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DAY SEVEN: “We are dedicated.”

Weekend isolated in Governor Bredesen’s office helps to focus the fight to save TennCare.

Don DeVaul. Photo by TPJC(NASHVILLE, June 26, 2005) “I will lose the healthcare I’ve got and I don’t know what happens with the governor’s plan,” said Don DeVaul of Westport Tennessee, “but I’m here with other demonstrators for all the TennCare enrollees and people with low-incomes all over the US who are facing cuts to Medicaid.

Activists have occupied Tennessee Governor Phil Bredesen’s office since Monday, June 20, 2005 remaining overnight with support from others outside the Legislative complex. Mr. DeVaul spoke Saturday night on the only cell phone. The protestors are locked inside the closed office building; they must be escorted by state police to the bathroom and were not allowed any food or water.

“We are living on ketchup and crackers,” jokes DeVaul. “It really is not that bad, but we have more ketchup than anything.”

TennCare is the Tennessee Medicaid program that offers additional healthcare coverage beyond the federal minimal requirements. Governor Bredesen’s “plan” is to return to the federal minimum, terminating healthcare to over 300 thousand citizens.

“We want people to come down here and spend some time in the governor’s office,” said DeVaul. “We want people to fill up this hall, to show Bredesen that killing his own citizens will look poor on his political résumé.”

These massive cuts will mean hundreds of millions of dollars will stop flowing into Tennessee’s healthcare system from the federal budget. Rather than “savings” the TennCare demise will result in less total money from the state account, but more state funds for acute and emergency care for untreated and uninsured citizens.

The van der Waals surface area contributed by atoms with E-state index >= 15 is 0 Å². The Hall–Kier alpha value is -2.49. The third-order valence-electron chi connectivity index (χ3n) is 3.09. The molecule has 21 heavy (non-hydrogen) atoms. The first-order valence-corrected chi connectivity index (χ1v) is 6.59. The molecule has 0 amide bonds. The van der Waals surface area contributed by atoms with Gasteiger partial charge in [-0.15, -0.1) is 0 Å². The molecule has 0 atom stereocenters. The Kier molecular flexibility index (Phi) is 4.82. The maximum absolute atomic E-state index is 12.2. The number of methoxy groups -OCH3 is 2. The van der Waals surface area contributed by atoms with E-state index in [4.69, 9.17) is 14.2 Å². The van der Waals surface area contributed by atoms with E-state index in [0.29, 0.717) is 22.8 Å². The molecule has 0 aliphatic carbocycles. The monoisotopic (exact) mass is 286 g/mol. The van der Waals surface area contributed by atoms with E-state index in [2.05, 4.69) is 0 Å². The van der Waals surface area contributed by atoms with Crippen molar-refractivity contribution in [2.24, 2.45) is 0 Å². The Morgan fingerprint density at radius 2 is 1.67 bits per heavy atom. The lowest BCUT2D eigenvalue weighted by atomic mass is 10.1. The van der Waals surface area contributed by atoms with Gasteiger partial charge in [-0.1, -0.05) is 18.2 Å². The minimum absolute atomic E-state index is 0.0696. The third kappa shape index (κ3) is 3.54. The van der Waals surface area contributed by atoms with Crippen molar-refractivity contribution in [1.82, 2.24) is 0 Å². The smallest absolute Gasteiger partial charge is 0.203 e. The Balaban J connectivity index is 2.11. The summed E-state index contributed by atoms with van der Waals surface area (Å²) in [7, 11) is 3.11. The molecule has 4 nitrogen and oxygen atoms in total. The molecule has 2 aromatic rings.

Governor's office crowded with activists, press and staff. Photo by TPJC.“My quality of life will be destroyed,” said DeVaul who is considered uninsurable. “My choice next month will be between food and medications because the governor is proposing only covering four scripts (prescription medications). I have seven scripts, all prescribed by a doctor; next month some bureaucrat will determine what meds I get.”

Around 9:30 pm the nightly candlelight vigil began. Don said that about 30 to 40 people had gathered outside in support of those occupying Gov. Bredesen’s office. For the first time the supporters displayed signs also to entertain those inside. Don reports one sign says: “I survived Bredesen’s boot camp.”

“Bredesen is not trustworthy,” said Mr. DeVaul who has met privately with Gov. Bredesen and has seen him frequently and met with him since the take-over on Monday. “His body language, smirk, eyes that are cold as ice, all make you feel he is insincere. His staff will come to his rescue because he doesn’t really know what he is talking about … He treats us like animals that cannot give back.”

MCIL Journal Index 2005

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